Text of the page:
Producer Hedging, De-Hedging, and Selling Mined Gold

Gold primarily comes to the market from mining, on average accounting for two-thirds of total supply each year. (The remaining third comes from gold recycling.) When bringing this gold to the market, mining companies have two options, namely: sell newly mined gold now (at the current price); and sell gold which has not yet been mined (i.e. still in the ground) now.

Gold hedging is the process by which mining companies forward-sell future mine production at a contractually-specified gold price. They are guaranteed to receive this price for their gold when it is produced, regardless of whether the prevailing gold price at that time is higher or lower. Gold miners may choose to hedge their production in order to protect themselves against a volatile and falling gold price. By ensuring a fixed price for their future gold production, miners can guarantee a portion of their cash flow to cover their ongoing expenses.Selling mined gold - gold digger with a bucket of ore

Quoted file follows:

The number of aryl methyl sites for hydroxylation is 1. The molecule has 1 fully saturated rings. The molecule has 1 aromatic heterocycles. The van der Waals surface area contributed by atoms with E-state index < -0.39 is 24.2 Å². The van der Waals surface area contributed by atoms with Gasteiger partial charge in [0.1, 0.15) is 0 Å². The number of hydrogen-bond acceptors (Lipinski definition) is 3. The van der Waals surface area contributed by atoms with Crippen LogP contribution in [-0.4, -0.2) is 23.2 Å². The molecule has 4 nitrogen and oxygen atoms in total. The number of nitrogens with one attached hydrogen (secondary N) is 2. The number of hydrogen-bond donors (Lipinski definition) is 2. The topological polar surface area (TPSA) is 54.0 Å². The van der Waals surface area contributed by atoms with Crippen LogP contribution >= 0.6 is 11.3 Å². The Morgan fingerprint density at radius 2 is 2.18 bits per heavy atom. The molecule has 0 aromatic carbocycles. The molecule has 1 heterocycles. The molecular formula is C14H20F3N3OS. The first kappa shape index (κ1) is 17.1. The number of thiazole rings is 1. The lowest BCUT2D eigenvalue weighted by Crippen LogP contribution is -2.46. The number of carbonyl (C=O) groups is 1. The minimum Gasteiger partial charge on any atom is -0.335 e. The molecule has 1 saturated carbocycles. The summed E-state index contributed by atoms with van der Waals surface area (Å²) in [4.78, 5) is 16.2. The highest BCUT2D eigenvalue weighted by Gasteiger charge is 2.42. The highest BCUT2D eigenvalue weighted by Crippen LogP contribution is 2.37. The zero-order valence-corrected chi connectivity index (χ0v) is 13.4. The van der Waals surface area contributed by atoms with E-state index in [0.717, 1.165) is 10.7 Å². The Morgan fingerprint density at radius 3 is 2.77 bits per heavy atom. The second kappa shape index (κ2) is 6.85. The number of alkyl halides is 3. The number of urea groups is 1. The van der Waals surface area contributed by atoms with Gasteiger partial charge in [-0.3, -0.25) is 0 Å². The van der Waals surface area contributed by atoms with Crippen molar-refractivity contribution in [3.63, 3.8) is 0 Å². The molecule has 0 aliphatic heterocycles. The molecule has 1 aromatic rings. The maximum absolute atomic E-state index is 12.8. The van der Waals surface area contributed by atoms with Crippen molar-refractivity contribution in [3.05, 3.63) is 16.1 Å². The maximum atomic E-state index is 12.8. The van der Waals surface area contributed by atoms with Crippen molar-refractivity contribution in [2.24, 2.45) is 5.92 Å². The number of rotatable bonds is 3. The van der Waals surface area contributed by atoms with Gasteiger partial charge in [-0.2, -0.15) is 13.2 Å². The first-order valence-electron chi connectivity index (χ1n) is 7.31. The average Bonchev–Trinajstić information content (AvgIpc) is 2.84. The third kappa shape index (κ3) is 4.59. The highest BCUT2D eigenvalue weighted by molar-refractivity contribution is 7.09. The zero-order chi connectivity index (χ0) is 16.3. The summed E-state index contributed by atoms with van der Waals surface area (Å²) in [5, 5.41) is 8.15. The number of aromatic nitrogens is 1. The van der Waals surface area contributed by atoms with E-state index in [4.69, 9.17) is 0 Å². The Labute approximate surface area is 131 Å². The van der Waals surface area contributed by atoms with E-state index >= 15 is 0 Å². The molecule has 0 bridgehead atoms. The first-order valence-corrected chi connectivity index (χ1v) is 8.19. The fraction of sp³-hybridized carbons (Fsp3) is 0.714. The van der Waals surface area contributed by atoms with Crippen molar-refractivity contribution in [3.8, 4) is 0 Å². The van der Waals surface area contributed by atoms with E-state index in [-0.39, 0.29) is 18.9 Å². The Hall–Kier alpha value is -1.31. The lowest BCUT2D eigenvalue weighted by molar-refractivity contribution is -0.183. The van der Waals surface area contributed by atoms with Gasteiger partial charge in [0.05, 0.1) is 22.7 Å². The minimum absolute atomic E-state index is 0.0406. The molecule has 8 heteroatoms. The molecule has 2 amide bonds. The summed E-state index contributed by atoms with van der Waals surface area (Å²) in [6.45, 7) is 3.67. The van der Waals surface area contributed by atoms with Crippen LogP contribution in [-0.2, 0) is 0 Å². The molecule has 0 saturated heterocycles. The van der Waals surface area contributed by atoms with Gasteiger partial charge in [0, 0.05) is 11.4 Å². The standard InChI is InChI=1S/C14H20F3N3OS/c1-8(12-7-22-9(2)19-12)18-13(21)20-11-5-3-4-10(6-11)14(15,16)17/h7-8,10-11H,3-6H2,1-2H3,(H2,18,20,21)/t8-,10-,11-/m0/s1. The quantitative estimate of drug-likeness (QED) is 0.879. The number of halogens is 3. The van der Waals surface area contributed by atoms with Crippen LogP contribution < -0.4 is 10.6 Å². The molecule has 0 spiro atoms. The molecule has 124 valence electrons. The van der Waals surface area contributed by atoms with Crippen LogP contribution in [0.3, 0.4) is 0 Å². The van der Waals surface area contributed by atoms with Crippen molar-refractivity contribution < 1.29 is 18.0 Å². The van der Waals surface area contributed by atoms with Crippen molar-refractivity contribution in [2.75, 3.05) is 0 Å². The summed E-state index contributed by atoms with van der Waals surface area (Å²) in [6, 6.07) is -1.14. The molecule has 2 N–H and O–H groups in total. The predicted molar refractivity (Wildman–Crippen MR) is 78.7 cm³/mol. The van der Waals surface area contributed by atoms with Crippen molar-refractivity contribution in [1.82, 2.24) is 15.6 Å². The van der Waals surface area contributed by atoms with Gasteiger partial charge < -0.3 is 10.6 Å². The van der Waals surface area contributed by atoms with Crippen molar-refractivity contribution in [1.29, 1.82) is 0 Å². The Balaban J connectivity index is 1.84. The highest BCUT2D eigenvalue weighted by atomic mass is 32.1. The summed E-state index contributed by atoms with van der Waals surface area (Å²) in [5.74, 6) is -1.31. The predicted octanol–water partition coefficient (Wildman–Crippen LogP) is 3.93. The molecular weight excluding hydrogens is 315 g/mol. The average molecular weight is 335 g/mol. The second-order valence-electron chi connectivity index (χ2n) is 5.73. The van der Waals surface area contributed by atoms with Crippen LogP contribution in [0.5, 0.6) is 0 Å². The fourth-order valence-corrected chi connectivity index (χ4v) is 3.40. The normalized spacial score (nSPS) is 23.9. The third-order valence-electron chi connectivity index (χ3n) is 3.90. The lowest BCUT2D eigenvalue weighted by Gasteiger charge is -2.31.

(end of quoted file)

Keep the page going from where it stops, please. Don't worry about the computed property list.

Conversely, gold de-hedging describes the activity of unwinding (or closing) these forward sale commitments. This enables the mining company to retains ownership of their future production and – with no contractual sales price – allows them to fully capitalise on a future rising market. This obviously makes most sense when there are expectations of a sustained rising gold price.

Since the mid-2000s, the global hedgebook – the total amount of gold committed via forward sale agreements – has shrunk to trivial levels. More recently, hedging has typically been used to help junior or mid-cap mining companies fund project development or manage their debts. These arrangements are now often of a far smaller scale and of shorter duration than hedging agreements in previous decades.

Importantly, the use of hedging does not alter the total amount of gold supplied, but will affect the timing of when this supply will reach the market. The hedging transaction will serve to increase supply (by the amount hedged) to the market now – out of available above-ground stocks – rather than when the gold is actually mined.